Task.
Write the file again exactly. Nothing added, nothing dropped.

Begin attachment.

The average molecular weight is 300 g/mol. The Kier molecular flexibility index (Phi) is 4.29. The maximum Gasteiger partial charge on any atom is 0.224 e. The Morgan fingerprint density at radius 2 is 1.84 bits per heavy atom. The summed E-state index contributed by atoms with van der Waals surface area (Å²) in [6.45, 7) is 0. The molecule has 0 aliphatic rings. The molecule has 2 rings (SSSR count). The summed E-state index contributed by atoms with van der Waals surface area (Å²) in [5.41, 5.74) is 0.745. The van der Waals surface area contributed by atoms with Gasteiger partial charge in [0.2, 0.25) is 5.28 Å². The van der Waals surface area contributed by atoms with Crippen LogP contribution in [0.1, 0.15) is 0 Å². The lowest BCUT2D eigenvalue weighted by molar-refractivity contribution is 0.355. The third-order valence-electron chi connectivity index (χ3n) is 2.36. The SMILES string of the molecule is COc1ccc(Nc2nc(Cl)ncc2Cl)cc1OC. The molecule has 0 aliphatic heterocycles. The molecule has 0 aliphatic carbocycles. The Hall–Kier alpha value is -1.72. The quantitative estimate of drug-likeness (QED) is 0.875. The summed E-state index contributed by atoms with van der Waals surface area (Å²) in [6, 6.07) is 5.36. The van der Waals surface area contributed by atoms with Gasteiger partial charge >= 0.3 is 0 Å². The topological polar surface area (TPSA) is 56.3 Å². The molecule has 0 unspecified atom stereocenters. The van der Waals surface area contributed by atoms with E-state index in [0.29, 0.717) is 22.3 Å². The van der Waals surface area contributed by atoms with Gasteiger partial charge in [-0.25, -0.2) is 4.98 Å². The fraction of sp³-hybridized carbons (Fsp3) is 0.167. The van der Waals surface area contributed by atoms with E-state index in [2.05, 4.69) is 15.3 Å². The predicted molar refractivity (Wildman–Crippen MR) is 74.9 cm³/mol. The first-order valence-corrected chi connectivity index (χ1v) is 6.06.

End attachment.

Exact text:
The average molecular weight is 300 g/mol. The Kier molecular flexibility index (Phi) is 4.29. The maximum Gasteiger partial charge on any atom is 0.224 e. The Morgan fingerprint density at radius 2 is 1.84 bits per heavy atom. The summed E-state index contributed by atoms with van der Waals surface area (Å²) in [6.45, 7) is 0. The molecule has 0 aliphatic rings. The molecule has 2 rings (SSSR count). The summed E-state index contributed by atoms with van der Waals surface area (Å²) in [5.41, 5.74) is 0.745. The van der Waals surface area contributed by atoms with Gasteiger partial charge in [0.2, 0.25) is 5.28 Å². The van der Waals surface area contributed by atoms with Crippen LogP contribution in [0.1, 0.15) is 0 Å². The lowest BCUT2D eigenvalue weighted by molar-refractivity contribution is 0.355. The third-order valence-electron chi connectivity index (χ3n) is 2.36. The SMILES string of the molecule is COc1ccc(Nc2nc(Cl)ncc2Cl)cc1OC. The molecule has 0 aliphatic heterocycles. The molecule has 0 aliphatic carbocycles. The Hall–Kier alpha value is -1.72. The quantitative estimate of drug-likeness (QED) is 0.875. The summed E-state index contributed by atoms with van der Waals surface area (Å²) in [6, 6.07) is 5.36. The van der Waals surface area contributed by atoms with Gasteiger partial charge >= 0.3 is 0 Å². The topological polar surface area (TPSA) is 56.3 Å². The molecule has 0 unspecified atom stereocenters. The van der Waals surface area contributed by atoms with E-state index in [0.29, 0.717) is 22.3 Å². The van der Waals surface area contributed by atoms with Gasteiger partial charge in [-0.25, -0.2) is 4.98 Å². The fraction of sp³-hybridized carbons (Fsp3) is 0.167. The van der Waals surface area contributed by atoms with E-state index in [2.05, 4.69) is 15.3 Å². The predicted molar refractivity (Wildman–Crippen MR) is 74.9 cm³/mol. The first-order valence-corrected chi connectivity index (χ1v) is 6.06.